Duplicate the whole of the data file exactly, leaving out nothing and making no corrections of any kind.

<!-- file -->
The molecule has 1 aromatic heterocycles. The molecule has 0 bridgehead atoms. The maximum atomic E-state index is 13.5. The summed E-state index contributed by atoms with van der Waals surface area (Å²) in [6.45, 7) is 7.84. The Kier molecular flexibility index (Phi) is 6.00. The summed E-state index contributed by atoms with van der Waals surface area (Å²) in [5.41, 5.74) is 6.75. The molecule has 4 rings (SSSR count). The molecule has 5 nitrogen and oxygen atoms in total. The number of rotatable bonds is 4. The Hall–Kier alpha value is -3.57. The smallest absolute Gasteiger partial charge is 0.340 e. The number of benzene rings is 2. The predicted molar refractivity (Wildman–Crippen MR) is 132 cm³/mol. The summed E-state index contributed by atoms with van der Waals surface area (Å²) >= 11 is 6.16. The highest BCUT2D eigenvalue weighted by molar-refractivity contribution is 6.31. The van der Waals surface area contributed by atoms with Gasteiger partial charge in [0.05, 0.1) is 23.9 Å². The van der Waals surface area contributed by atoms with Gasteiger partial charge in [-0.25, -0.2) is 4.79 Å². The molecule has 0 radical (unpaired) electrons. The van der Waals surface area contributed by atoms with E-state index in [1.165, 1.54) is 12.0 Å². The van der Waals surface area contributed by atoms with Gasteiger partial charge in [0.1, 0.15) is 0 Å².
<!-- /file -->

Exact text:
The molecule has 1 aromatic heterocycles. The molecule has 0 bridgehead atoms. The maximum atomic E-state index is 13.5. The summed E-state index contributed by atoms with van der Waals surface area (Å²) in [6.45, 7) is 7.84. The Kier molecular flexibility index (Phi) is 6.00. The summed E-state index contributed by atoms with van der Waals surface area (Å²) in [5.41, 5.74) is 6.75. The molecule has 4 rings (SSSR count). The molecule has 5 nitrogen and oxygen atoms in total. The number of rotatable bonds is 4. The Hall–Kier alpha value is -3.57. The smallest absolute Gasteiger partial charge is 0.340 e. The number of benzene rings is 2. The predicted molar refractivity (Wildman–Crippen MR) is 132 cm³/mol. The summed E-state index contributed by atoms with van der Waals surface area (Å²) >= 11 is 6.16. The highest BCUT2D eigenvalue weighted by molar-refractivity contribution is 6.31. The van der Waals surface area contributed by atoms with Gasteiger partial charge in [0.05, 0.1) is 23.9 Å². The van der Waals surface area contributed by atoms with Gasteiger partial charge in [-0.25, -0.2) is 4.79 Å². The molecule has 0 radical (unpaired) electrons. The van der Waals surface area contributed by atoms with E-state index in [1.165, 1.54) is 12.0 Å². The van der Waals surface area contributed by atoms with Gasteiger partial charge in [0.1, 0.15) is 0 Å².